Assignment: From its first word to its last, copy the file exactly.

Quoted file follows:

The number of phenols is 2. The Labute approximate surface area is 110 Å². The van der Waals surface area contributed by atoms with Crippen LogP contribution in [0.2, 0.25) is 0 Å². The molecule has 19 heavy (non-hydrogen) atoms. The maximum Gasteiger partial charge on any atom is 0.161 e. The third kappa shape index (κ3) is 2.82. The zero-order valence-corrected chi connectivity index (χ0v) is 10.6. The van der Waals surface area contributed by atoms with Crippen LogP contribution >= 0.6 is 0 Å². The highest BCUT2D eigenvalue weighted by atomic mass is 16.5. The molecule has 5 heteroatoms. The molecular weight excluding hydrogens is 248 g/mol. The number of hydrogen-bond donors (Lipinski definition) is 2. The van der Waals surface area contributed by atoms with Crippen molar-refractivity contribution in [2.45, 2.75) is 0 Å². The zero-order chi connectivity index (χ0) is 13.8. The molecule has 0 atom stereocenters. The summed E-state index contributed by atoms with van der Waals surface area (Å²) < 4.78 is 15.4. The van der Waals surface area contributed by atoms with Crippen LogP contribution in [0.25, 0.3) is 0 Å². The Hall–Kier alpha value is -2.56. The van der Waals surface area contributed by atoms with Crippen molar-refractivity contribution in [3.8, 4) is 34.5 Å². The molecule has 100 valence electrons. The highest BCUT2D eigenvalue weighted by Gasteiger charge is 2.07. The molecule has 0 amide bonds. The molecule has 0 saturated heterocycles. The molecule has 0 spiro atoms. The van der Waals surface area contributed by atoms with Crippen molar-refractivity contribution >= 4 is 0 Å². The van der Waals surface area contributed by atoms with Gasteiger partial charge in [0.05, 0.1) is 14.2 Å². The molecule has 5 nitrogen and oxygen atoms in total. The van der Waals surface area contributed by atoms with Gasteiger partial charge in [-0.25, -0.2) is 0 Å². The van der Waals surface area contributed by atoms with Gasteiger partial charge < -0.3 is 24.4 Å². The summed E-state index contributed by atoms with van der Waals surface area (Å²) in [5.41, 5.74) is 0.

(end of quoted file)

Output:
The number of phenols is 2. The Labute approximate surface area is 110 Å². The van der Waals surface area contributed by atoms with Crippen LogP contribution in [0.2, 0.25) is 0 Å². The molecule has 19 heavy (non-hydrogen) atoms. The maximum Gasteiger partial charge on any atom is 0.161 e. The third kappa shape index (κ3) is 2.82. The zero-order valence-corrected chi connectivity index (χ0v) is 10.6. The van der Waals surface area contributed by atoms with Crippen LogP contribution >= 0.6 is 0 Å². The highest BCUT2D eigenvalue weighted by atomic mass is 16.5. The molecule has 5 heteroatoms. The molecular weight excluding hydrogens is 248 g/mol. The number of hydrogen-bond donors (Lipinski definition) is 2. The van der Waals surface area contributed by atoms with Crippen molar-refractivity contribution in [2.45, 2.75) is 0 Å². The zero-order chi connectivity index (χ0) is 13.8. The molecule has 0 atom stereocenters. The summed E-state index contributed by atoms with van der Waals surface area (Å²) < 4.78 is 15.4. The van der Waals surface area contributed by atoms with Crippen LogP contribution in [0.25, 0.3) is 0 Å². The Hall–Kier alpha value is -2.56. The van der Waals surface area contributed by atoms with Crippen molar-refractivity contribution in [3.8, 4) is 34.5 Å². The molecule has 100 valence electrons. The highest BCUT2D eigenvalue weighted by Gasteiger charge is 2.07. The molecule has 0 amide bonds. The molecule has 0 saturated heterocycles. The molecule has 0 spiro atoms. The van der Waals surface area contributed by atoms with Crippen molar-refractivity contribution >= 4 is 0 Å². The van der Waals surface area contributed by atoms with Gasteiger partial charge in [0.05, 0.1) is 14.2 Å². The molecule has 5 nitrogen and oxygen atoms in total. The van der Waals surface area contributed by atoms with Gasteiger partial charge in [-0.25, -0.2) is 0 Å². The van der Waals surface area contributed by atoms with Gasteiger partial charge < -0.3 is 24.4 Å². The summed E-state index contributed by atoms with van der Waals surface area (Å²) in [5.41, 5.74) is 0.